Equal Employment Opportunity (EEO) is about ensuring that work environments are free from unlawful discrimination and harassment, and provides employees with equal opportunities for jobs, training and development. It was during the 20th century that EEO evolved, and as a result of this evolution, EEO laws and regulation were created.
On September 24, 1965, President Lyndon Johnson issued Executive Order 11246. This Order stated that the head of each executive department and agency shall establish and maintain a positive program of equal employment opportunity for all civilian employees and applicants for employment within its jurisdiction.
This Executive order led to the first EEO Executive Order. On August 8, 1969, former President Richard Nixon signed Executive Order 11478, which required that the United Stated government provide equal opportunity in federal employment for all persons, to prohibit discrimination in employment based on race, sex, age, color, religion, national origin, physical or mental handicap. As a result of this, EEO laws were developed.
There are six Federal laws that prohibit unlawful job discrimination, and one regulation that governs the process of Federal sector discrimination complaints.
Title VII of the Civil Rights Act of 1964 (Title VII), as amended in 1972
(the Equal Employment Act of 1972 amended Title VII to place Federal government employees and applicants under its coverage) - Prohibits employment discrimination based on race, color, sex, religion or national origin. Title VII also prohibits reprisal or retaliation for participating in the EEO process or for opposing any unlawful employment practice covered by Title VII.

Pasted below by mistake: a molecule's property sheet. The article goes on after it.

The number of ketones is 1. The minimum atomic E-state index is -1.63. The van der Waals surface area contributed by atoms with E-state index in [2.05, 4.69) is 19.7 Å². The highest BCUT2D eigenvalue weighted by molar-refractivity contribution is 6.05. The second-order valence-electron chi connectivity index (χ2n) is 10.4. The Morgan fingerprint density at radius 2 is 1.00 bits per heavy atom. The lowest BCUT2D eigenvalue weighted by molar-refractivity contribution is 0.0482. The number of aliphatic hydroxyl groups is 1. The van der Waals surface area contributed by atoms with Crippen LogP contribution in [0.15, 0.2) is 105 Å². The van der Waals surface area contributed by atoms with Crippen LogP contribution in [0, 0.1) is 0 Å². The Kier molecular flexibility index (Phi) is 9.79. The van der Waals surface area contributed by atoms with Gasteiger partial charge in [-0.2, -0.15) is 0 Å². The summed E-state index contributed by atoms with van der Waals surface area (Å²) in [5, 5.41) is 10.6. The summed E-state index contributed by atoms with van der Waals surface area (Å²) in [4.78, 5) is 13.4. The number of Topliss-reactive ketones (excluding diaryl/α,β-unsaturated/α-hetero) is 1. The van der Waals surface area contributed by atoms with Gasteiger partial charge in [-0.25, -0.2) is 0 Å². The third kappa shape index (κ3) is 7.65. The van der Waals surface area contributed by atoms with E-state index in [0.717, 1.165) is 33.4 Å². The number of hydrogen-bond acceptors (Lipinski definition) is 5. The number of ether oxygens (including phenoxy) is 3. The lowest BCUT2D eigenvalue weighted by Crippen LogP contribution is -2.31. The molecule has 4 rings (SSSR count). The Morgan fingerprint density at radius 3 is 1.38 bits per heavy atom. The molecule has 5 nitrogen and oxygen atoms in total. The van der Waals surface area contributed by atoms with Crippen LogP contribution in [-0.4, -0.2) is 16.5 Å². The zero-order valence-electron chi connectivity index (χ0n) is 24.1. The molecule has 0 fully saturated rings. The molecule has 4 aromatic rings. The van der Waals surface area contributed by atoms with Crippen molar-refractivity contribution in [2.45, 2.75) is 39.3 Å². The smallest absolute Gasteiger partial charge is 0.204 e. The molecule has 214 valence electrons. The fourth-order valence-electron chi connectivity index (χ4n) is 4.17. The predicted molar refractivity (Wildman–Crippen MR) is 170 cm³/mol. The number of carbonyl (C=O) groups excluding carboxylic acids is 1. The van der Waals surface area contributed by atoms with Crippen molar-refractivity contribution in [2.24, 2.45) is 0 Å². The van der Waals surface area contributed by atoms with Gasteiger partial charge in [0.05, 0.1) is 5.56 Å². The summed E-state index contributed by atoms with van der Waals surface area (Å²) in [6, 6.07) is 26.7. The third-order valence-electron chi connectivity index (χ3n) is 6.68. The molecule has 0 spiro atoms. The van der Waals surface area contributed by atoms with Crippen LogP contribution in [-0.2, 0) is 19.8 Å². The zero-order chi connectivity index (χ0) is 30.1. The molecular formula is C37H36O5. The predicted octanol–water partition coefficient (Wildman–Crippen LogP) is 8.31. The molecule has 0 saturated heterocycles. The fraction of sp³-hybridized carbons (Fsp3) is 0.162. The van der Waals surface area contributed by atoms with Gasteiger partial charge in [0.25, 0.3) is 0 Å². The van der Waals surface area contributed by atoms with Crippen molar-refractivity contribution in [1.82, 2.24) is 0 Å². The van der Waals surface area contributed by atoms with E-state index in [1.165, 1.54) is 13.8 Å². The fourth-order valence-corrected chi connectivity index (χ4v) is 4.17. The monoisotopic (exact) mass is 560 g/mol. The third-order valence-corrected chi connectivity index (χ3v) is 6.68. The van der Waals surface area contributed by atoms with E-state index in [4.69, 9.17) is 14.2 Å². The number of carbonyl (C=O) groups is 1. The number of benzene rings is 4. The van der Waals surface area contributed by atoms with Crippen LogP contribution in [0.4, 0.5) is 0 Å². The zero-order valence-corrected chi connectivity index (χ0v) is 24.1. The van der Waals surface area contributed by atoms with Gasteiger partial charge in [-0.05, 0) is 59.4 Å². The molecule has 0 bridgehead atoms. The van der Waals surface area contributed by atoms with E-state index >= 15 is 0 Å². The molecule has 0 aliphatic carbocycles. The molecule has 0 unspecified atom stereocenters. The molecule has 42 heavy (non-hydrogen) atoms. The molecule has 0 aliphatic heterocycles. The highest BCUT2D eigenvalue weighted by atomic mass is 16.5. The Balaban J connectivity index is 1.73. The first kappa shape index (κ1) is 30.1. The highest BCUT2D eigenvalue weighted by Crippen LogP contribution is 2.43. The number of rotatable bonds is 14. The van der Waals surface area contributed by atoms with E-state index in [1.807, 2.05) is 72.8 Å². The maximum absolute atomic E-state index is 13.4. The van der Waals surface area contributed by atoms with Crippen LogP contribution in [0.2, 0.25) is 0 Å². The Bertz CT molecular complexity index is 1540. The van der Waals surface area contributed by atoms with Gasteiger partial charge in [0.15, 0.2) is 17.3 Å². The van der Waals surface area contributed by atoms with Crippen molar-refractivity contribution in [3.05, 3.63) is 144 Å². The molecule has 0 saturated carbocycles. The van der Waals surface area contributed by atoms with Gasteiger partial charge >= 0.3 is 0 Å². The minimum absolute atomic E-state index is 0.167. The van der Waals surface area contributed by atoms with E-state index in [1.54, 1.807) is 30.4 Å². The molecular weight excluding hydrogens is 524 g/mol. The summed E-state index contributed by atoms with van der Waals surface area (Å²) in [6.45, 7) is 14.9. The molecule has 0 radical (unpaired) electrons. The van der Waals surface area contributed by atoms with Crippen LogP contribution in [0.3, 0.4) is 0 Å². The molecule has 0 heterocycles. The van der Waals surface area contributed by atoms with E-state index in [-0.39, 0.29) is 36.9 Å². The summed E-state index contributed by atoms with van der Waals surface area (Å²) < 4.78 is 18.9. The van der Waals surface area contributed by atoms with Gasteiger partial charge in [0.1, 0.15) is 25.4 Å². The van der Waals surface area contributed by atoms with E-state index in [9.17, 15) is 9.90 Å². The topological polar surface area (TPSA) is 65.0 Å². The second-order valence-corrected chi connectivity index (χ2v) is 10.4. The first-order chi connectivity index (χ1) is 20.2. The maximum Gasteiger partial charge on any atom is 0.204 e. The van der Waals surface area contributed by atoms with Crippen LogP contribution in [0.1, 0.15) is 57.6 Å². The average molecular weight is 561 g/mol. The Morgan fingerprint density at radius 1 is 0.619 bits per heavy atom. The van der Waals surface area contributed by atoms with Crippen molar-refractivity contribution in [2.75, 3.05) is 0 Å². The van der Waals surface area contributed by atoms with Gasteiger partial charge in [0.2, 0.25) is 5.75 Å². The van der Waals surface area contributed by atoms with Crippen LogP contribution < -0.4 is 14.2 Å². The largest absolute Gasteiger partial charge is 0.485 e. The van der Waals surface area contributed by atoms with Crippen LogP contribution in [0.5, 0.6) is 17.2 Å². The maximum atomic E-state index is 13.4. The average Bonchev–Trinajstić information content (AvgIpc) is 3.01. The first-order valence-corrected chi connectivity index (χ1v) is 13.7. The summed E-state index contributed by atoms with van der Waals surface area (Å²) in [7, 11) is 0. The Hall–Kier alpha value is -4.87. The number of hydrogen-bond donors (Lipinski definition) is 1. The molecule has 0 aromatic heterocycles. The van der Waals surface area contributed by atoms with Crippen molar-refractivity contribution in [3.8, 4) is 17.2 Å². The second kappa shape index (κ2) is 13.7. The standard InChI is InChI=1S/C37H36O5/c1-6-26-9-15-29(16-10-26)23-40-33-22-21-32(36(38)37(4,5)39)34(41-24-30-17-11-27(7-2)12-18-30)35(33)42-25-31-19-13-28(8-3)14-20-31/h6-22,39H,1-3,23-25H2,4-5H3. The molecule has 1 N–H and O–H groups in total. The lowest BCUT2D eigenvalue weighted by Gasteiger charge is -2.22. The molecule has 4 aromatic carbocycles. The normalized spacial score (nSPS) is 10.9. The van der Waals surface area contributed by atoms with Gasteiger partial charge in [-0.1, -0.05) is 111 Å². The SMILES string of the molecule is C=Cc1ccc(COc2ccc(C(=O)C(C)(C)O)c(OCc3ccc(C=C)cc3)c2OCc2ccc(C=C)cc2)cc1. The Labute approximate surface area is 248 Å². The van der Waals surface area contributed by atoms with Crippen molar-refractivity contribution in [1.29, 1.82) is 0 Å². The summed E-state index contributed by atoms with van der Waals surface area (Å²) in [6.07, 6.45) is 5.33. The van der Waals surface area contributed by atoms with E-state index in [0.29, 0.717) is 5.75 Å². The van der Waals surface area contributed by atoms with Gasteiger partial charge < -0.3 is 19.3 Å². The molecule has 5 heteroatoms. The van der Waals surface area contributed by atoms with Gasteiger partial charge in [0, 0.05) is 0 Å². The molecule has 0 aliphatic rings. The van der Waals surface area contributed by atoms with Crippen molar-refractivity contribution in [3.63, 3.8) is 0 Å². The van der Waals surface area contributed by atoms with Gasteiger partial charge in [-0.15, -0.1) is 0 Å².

Equal Pay Act (EPA) of 1963
Prohibits employers from paying employees of one sex less wages than those of the opposite sex who perform equal work. Equal work means that the jobs being compared required equal skills, effort and responsibilities, and are performed under similar working conditions.
Age Discrimination in Employment Act (ADEA) of 1967
Prohibits discrimination in employment on the basis of age against individuals 40 years of age or older. Unlike Title VII and the Rehabilitation Act, the ADEA allows persons claiming age discrimination to go directly to court, without going through the administrative complaint process.
Title I and Title V of the Americans with Disabilities Act (ADA) of 1990
Prohibit discrimination against qualified individuals with a disability by private employers, state and local government, employment agencies, and labor unions in job application procedures, hiring, firing, advancement, compensation, job training and other terms, conditions, and privileges of employment.
Sections 501 and 505 of the Rehabilitation Act of 1973
Prohibit discrimination on the basis of mental and physical disability. It requires Federal agencies to make reasonable accommodation for the known physical or mental limitations of a qualified disabled applicant or employee, unless the agency can demonstrate that the accommodation would impose an undue hardship on the operation of it is program.